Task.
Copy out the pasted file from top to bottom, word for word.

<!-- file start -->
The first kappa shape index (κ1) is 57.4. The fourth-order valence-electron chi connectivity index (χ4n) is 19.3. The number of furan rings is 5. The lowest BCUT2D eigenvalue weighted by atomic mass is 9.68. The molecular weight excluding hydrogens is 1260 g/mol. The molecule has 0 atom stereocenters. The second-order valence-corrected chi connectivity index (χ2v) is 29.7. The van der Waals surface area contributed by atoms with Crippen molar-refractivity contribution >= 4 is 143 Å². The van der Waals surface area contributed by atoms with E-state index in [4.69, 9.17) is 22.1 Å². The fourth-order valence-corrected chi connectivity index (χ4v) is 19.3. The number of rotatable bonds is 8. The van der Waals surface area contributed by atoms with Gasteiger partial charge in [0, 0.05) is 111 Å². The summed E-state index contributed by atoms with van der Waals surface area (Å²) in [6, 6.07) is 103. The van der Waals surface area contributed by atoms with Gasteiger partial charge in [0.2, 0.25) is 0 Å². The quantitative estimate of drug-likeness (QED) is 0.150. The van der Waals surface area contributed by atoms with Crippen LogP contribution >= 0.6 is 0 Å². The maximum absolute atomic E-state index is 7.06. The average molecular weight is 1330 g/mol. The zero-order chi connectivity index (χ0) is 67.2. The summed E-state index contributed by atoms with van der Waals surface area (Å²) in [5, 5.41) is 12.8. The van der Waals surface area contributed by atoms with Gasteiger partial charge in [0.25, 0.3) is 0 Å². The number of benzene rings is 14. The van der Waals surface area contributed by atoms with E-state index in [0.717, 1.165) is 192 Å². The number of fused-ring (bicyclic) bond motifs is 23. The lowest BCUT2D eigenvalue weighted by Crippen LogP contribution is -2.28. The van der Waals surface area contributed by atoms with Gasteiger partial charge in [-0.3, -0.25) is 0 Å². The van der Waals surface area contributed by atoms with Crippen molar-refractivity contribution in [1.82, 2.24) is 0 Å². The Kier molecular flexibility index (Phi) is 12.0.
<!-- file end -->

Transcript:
The first kappa shape index (κ1) is 57.4. The fourth-order valence-electron chi connectivity index (χ4n) is 19.3. The number of furan rings is 5. The lowest BCUT2D eigenvalue weighted by atomic mass is 9.68. The molecular weight excluding hydrogens is 1260 g/mol. The molecule has 0 atom stereocenters. The second-order valence-corrected chi connectivity index (χ2v) is 29.7. The van der Waals surface area contributed by atoms with Crippen molar-refractivity contribution >= 4 is 143 Å². The van der Waals surface area contributed by atoms with E-state index in [4.69, 9.17) is 22.1 Å². The fourth-order valence-corrected chi connectivity index (χ4v) is 19.3. The number of rotatable bonds is 8. The van der Waals surface area contributed by atoms with Gasteiger partial charge in [0, 0.05) is 111 Å². The summed E-state index contributed by atoms with van der Waals surface area (Å²) in [6, 6.07) is 103. The van der Waals surface area contributed by atoms with Gasteiger partial charge in [0.2, 0.25) is 0 Å². The quantitative estimate of drug-likeness (QED) is 0.150. The van der Waals surface area contributed by atoms with Crippen LogP contribution >= 0.6 is 0 Å². The maximum absolute atomic E-state index is 7.06. The average molecular weight is 1330 g/mol. The zero-order chi connectivity index (χ0) is 67.2. The summed E-state index contributed by atoms with van der Waals surface area (Å²) in [5, 5.41) is 12.8. The van der Waals surface area contributed by atoms with Gasteiger partial charge in [0.25, 0.3) is 0 Å². The number of benzene rings is 14. The van der Waals surface area contributed by atoms with E-state index in [0.717, 1.165) is 192 Å². The number of fused-ring (bicyclic) bond motifs is 23. The lowest BCUT2D eigenvalue weighted by Crippen LogP contribution is -2.28. The van der Waals surface area contributed by atoms with Gasteiger partial charge in [-0.3, -0.25) is 0 Å². The van der Waals surface area contributed by atoms with Crippen molar-refractivity contribution in [1.82, 2.24) is 0 Å². The Kier molecular flexibility index (Phi) is 12.0.